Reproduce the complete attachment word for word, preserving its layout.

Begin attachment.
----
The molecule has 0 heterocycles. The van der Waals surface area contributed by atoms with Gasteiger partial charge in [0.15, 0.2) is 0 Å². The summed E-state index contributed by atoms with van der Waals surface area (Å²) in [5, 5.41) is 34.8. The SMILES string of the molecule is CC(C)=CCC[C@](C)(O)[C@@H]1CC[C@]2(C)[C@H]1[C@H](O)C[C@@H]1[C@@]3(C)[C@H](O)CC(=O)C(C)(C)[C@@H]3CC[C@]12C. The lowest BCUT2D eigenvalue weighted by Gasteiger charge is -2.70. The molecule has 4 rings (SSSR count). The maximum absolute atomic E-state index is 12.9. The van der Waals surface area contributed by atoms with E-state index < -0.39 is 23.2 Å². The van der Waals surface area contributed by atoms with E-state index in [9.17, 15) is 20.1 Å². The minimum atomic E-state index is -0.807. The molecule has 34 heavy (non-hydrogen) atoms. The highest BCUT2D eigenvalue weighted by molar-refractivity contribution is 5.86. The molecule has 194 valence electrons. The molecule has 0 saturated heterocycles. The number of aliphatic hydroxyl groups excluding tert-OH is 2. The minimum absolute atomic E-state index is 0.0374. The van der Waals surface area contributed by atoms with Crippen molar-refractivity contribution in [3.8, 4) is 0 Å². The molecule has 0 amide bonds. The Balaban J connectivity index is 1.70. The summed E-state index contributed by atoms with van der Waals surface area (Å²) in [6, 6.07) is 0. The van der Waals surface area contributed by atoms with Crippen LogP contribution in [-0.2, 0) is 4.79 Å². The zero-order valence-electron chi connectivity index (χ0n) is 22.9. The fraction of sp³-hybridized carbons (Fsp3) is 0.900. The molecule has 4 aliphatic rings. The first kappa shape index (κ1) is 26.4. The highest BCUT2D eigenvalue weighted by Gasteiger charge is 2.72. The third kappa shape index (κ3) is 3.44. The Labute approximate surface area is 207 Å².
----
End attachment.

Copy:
The molecule has 0 heterocycles. The van der Waals surface area contributed by atoms with Gasteiger partial charge in [0.15, 0.2) is 0 Å². The summed E-state index contributed by atoms with van der Waals surface area (Å²) in [5, 5.41) is 34.8. The SMILES string of the molecule is CC(C)=CCC[C@](C)(O)[C@@H]1CC[C@]2(C)[C@H]1[C@H](O)C[C@@H]1[C@@]3(C)[C@H](O)CC(=O)C(C)(C)[C@@H]3CC[C@]12C. The lowest BCUT2D eigenvalue weighted by Gasteiger charge is -2.70. The molecule has 4 rings (SSSR count). The maximum absolute atomic E-state index is 12.9. The van der Waals surface area contributed by atoms with E-state index < -0.39 is 23.2 Å². The van der Waals surface area contributed by atoms with E-state index in [9.17, 15) is 20.1 Å². The minimum atomic E-state index is -0.807. The molecule has 34 heavy (non-hydrogen) atoms. The highest BCUT2D eigenvalue weighted by molar-refractivity contribution is 5.86. The molecule has 194 valence electrons. The molecule has 0 saturated heterocycles. The number of aliphatic hydroxyl groups excluding tert-OH is 2. The minimum absolute atomic E-state index is 0.0374. The van der Waals surface area contributed by atoms with Crippen molar-refractivity contribution in [3.8, 4) is 0 Å². The molecule has 0 amide bonds. The Balaban J connectivity index is 1.70. The summed E-state index contributed by atoms with van der Waals surface area (Å²) in [6, 6.07) is 0. The van der Waals surface area contributed by atoms with Crippen LogP contribution in [-0.2, 0) is 4.79 Å². The zero-order valence-electron chi connectivity index (χ0n) is 22.9. The fraction of sp³-hybridized carbons (Fsp3) is 0.900. The molecule has 4 aliphatic rings. The first kappa shape index (κ1) is 26.4. The highest BCUT2D eigenvalue weighted by Gasteiger charge is 2.72. The third kappa shape index (κ3) is 3.44. The Labute approximate surface area is 207 Å².